I could go on and on, but the bottom line is, my bar finals story is just a reflection of the grace of God. Discernment was everything. I’d literally be halfway through answering a question, and all of a sudden, I’d just know that what I had written wasn’t the required answer. I cancelled so much that I was almost scared, but I prayed fervently for favour, and God perfected it all.

It’s funny how God had assured me of my first class grade long before the results were out; in fact, He had already instructed me to write this story since September, even down to the grace/race division, but the closer the release date got, the more anxious I became. But God just kept reassuring me, and when I finally saw my results, I just fell flat in adoration. Only God made it possible.

I don’t know anyone who didn’t read for the bar exams. Even if they only started reading the week before, some level of effort was exerted, but, success, outstanding success, comes from God. Remember, it is not of him that wills (determines to succeed in his heart) or runs (exerts effort), but (ultimately) of God that shows mercy.

The truth is, the law school workload isn’t very easy; there’s so much to learn in very little time, and human effort won’t cut it. Chances are that you’ll burn out on your own. It can, and does indeed get overwhelming. You need God now more than ever, so trust in Him with all your heart and lean not on your own understanding.

THE RACE…

Faith without works is dead, and diligence is required to really excel.

My first piece of advice is you must know what works for you. For me, I’ve always formed notes, and even though it could be stressful in law school due to the bulk of work, I’d advise you to stick to the method that has always worked for you. There are also quite a number of e notes available; Kenneth’s note, Gabby’s note, Adaeze’s note amongst others, and some people found these sufficient, albeit with some additions due to the recently enacted ACJA. However, I’ve always preferred handwritten notes and so, I formed my personal notes using some of the e notes and textbooks. Try as much as possible to complete your notes before each class, or soon after, because it’s so easy for uncompleted notes to pile up and become overwhelming.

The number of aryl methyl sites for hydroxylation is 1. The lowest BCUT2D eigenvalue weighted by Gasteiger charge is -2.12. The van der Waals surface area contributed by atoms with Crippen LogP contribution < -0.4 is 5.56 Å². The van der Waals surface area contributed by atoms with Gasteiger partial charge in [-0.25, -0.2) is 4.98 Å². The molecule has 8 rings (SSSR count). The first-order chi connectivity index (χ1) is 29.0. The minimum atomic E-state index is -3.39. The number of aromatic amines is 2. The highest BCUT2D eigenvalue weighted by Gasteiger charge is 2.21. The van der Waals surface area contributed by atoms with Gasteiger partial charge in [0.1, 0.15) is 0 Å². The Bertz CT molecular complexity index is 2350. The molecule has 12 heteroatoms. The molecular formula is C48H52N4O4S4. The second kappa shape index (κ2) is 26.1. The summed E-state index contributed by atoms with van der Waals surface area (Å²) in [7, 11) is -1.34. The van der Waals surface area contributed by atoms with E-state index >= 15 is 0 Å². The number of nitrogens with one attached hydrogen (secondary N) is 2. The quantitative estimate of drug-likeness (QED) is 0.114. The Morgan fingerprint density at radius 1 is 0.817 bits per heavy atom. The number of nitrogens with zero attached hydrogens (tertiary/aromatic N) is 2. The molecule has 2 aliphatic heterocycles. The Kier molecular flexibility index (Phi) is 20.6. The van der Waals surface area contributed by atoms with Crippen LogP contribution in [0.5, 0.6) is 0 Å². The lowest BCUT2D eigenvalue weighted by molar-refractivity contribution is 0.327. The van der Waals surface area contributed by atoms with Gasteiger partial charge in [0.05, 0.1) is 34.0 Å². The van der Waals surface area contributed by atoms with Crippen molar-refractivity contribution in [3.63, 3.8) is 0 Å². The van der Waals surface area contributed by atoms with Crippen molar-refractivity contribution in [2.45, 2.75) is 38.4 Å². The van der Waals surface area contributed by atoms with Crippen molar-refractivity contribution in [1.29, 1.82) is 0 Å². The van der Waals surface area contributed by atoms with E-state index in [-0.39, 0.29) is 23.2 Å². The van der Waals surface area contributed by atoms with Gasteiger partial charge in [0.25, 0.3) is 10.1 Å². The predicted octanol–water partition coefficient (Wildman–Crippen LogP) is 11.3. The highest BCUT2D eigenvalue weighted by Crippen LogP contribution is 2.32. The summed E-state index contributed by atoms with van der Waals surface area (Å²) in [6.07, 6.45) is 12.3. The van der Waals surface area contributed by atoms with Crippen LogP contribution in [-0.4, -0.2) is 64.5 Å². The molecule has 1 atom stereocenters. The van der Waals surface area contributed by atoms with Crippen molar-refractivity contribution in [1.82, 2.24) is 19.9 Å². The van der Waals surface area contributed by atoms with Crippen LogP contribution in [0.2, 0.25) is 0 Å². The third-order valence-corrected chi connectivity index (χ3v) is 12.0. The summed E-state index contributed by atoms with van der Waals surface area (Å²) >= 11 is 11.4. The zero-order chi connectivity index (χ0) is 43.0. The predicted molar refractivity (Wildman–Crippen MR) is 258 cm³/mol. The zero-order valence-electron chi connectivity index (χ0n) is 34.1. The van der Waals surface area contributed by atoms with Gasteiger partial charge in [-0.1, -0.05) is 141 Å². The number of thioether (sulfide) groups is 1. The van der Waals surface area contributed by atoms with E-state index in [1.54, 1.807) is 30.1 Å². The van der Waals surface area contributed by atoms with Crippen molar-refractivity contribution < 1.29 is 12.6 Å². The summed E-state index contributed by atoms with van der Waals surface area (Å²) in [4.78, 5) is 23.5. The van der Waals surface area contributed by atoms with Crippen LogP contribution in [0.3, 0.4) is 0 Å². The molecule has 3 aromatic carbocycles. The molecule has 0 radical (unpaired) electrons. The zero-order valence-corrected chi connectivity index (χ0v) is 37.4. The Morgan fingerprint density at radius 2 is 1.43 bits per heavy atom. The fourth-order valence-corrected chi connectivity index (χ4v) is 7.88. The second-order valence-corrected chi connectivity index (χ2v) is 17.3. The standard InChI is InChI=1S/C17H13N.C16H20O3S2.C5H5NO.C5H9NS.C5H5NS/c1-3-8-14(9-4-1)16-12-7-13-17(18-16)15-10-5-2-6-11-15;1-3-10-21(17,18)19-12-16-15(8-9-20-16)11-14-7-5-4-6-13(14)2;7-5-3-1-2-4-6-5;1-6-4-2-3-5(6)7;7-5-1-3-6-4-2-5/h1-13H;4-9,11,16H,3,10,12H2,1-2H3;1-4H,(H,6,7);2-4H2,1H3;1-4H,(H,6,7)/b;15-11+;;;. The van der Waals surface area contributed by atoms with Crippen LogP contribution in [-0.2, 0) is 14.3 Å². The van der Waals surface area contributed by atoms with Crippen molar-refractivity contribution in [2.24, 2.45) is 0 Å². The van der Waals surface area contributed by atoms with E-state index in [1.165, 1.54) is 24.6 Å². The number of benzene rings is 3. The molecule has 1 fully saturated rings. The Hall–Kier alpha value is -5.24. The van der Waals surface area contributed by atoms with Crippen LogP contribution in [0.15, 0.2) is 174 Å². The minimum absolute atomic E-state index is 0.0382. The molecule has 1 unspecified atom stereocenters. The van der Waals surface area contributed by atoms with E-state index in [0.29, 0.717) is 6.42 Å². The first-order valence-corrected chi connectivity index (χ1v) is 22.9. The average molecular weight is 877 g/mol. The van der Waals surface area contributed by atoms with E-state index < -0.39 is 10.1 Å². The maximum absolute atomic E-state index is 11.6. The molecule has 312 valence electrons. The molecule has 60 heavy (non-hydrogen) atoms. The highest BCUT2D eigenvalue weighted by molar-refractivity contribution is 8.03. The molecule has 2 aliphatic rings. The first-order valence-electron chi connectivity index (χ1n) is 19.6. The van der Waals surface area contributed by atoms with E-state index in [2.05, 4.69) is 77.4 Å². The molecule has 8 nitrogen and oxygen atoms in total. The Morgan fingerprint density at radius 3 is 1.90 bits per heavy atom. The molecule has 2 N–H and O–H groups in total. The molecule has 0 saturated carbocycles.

The second point I’d say is that you have to manage your time. Have a daily schedule/routine and stick to it. Whether its library immediately after class, hostel after class, then library afterwards, whatever works for you; just ensure you work this out quickly, before the workload gets really intense.

Next, don’t read topics in isolation. Read and then attempt questions touching on the topic. That’s the best way to decipher if you have a good grasp of the topic or not. Many have failed the bar exams not because they didn’t read, but because they didn’t understand the questions asked, and consequently, failed to provide the required answers.

Group discussions. Frankly, I’ve never been a fan of group discussions and I only joined a past questions solving group. However, some people thrived with that, and it worked out well for them. It’s advisable to identify potential members of your study group and work out something early. For effectiveness, I’ll advise you have a maximum number. The number of people in the official designated class groups are usually quite a number, so it’s better to have a number you can manage.

Also, make very good use of your Christmas break and your externship period. Don’t get carried away by the seemingly long duration; time has a way of flying away. Chances are you’re not going to be able to read as much as you need to while school is in session, so utilise these periods to complete any outstanding notes and study them in detail, particularly as the MCQ examination is usually a week after resumption from externship.

Try not to have a ‘favourite’ course. While some courses are admittedly less technical than others, don’t neglect them at the expense of the more technical ones; balance it all out because your lowest grade determines your result. Start getting familiar with your corporate law procedures as early as possible so that you’ll be familiar with them when exams are closer. Learn your property and civil drafts early enough too.